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Caminos de Agua Director to Speak at Unitarian Service

By Jon Sievert

At this Sunday’s Unitarian Universalist F

Dylan Terrell

ellowship Service, Dylan Terrell, Executive Director of Caminos de Agua, examines the serious water issues facing San Miguel de Allende and the surrounding watershed.

The Alto Río Laja Aquifer in northern Guanajuato state, which includes the entire population of the municipality of San Miguel, is in a permanent state of decline. Wells are starting to go dry, and the water that remains may contain 10 or more times the World Health Organization’s recommended limits for arsenic and fluoride—a toxic cocktail linked to dental and crippling skeletal fluorosis, cognitive development issues in children, chronic kidney disease, and numerous types of cancer among longer-term water consumers. The State Water Commission of Guanajuato estimates that 30 percent more groundwater is extracted from the aquifer than gets refilled naturally by rainfall, leading to 2–4 meters of groundwater loss per year. As the water table declines, more wells will go dry and arsenic and fluoride concentrations will continue to increase.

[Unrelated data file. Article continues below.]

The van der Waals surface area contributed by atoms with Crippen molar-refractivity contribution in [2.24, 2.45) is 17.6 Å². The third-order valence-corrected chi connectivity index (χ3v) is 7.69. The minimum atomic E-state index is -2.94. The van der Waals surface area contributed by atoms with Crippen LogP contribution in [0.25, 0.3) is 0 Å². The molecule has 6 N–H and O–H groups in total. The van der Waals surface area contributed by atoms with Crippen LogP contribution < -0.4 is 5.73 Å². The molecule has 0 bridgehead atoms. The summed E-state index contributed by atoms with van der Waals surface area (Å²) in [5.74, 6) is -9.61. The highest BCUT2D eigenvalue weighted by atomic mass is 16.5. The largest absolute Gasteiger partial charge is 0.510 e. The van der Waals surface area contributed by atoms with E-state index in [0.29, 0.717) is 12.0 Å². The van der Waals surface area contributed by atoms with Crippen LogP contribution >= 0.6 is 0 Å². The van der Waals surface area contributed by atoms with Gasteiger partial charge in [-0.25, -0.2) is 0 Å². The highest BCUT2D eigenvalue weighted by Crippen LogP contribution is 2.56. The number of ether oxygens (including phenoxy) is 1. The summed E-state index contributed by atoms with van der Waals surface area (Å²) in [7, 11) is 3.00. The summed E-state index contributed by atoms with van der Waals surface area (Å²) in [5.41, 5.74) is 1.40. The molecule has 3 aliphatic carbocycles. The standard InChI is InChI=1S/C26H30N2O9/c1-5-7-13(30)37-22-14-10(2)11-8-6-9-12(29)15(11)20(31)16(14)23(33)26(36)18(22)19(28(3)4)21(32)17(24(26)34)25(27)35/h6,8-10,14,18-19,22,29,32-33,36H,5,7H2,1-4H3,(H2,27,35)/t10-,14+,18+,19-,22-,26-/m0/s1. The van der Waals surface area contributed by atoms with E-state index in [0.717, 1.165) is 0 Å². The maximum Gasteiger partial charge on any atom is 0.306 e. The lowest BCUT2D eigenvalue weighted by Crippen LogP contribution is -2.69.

Caminos de Agua has been working to raise public awareness surrounding these complex regional water quality and scarcity issues. In this informative talk, Terrell will discuss the current state of our aquifer, the work of his organization, and public policy initiatives; he will be available for an after-service question-and-answer session.

Caminos de Agua’s mission is to create access to clean water solutions with communities at risk. The organization has been working in the region since 2011 to develop open-source water solutions for communities on our aquifer in central México and leverage those solutions for others confronting similar water challenges around the globe. Caminos de Agua works in partnership with local communities, grassroots organizations, government agencies, international NGOs, universities, and leading researchers to innovate and implement water solutions that create adequate access to safe and healthy drinking water.

In June of this year, the American Society of Mechanical Engineering (ASME) recognized Caminos de Agua’s work on water solutions when the organization was awarded the Innovation Showcase Award for the development of a new water filter platform called Aguadapt. The organization also works with local communities to install rainwater harvesting systems, develop arsenic and fluoride treatment systems, provide a variety of educational services and materials, impact public policy, and monitor water quality throughout our region and other parts of México in order to identify changing water quality trends and new risks.

For more information about the UUFSMA, including our social action outreach, weekly discussion groups, social activities, and Care Team, join us any Sunday at 10:30am at the Hotel de La Aldea or visit our website at uufsma.org. Our Sunday morning children’s religious education program is on summer break until September.

 

UU Service

“What’s Up With Our Water?”

Dylan Terrell

Sun, Aug 4, 10:30am

Hotel de La Aldea

Ancha de San Antonio 15, Centro

 

 

 

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